The City of Pittsburgh Zoning Board has rejected a proposal to build , but those involved with the project say they’re not putting it to rest.
After putting so much work into the project application, which was submitted in February, South Pittsburgh Development Corporation member said the rejection was frustrating at first. But after taking a few days to think about it, he said he doesn’t think the project is a failure—not yet.
“In the spirit of things, I don’t feel we’re dead in the water on this one,” he said. “We still have a lot of Brookline community members who are looking forward to it.”
Burgh Bees owner and master beekeeper Steve Repasky said the problem wasn’t with the bees—it was with the lease SPDC has with the City of Pittsburgh for the .
The wording of the lease states that SPDC can’t lease the property to a third party. Repasky said he and SPDC members believed they wouldn’t be violating the lease because Burgh Bees would be considered a project manager and not a lease holder for the property.
However, the City’s zoning board read the lease to mean that by making Burgh Bees the project manager, SPDC was, in effect, naming the organization as a third-party lease holder.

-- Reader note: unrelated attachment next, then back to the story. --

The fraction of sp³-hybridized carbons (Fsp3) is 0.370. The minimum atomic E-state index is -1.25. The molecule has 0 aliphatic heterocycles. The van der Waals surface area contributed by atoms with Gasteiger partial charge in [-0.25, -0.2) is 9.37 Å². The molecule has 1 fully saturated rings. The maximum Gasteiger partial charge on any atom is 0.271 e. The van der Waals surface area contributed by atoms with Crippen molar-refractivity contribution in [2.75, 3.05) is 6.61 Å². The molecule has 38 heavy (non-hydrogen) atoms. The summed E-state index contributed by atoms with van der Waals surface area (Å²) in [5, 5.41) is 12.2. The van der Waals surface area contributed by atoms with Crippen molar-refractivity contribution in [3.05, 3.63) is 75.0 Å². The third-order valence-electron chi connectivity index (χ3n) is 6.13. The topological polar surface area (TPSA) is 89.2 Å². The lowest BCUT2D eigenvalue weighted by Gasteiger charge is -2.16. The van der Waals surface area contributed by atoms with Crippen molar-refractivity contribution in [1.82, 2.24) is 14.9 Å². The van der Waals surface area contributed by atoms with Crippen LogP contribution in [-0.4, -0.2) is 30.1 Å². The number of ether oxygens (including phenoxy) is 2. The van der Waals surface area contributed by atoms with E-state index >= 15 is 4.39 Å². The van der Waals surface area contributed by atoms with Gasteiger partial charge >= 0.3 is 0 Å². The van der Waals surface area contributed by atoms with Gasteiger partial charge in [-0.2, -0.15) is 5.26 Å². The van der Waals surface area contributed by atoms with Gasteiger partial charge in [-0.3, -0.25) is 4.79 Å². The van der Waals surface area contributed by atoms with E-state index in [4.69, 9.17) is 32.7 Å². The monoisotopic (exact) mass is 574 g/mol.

“It was rejected based on the wording of the lease,” Repasky said. “It’s a really convoluted, goofy situation right now, but we’re working through it.”
SPDC and Burgh Bees have been working together to make the project possible, and there are several options they could take. One option is to amend the lease to allow a third-party lessee, a step SPDC members already are in the process of doing.
They also could rewrite the application specifying that SPDC, not Burgh Bees, would be the project manager. Or, the groups can appeal the zoning board’s decision in court, which Mallory and Repasky said they are prepared to do.
The two groups are continuing to discuss the project. Mallory said an amendment to the lease has been written, and SPDC plans to submit it to the City of Pittsburgh by the end of this week.
Mallory said he’s grateful to SPDC members for continuing to support the project. The project had the approval of SPDC, the Brookline Chamber of Commerce and Brookline Area Community Council before the application was submitted to the city for approval.
“I have no idea how it’s going to go now,” Mallory said. “There’s still a lot of spirit. We still have the money for the development of the project. We have other projects going on that are going to keep people engaged in community involvement.”
Repasky said if the project is approved in the next few weeks, Brookline could still have a community apiary by the end of the summer or early this fall.
“We’re not going to give up. We have too much support,” Repasky said. “It’s a community project, not a Burgh Bees project. Brookline wants this. We don’t have to come here. They want us here.”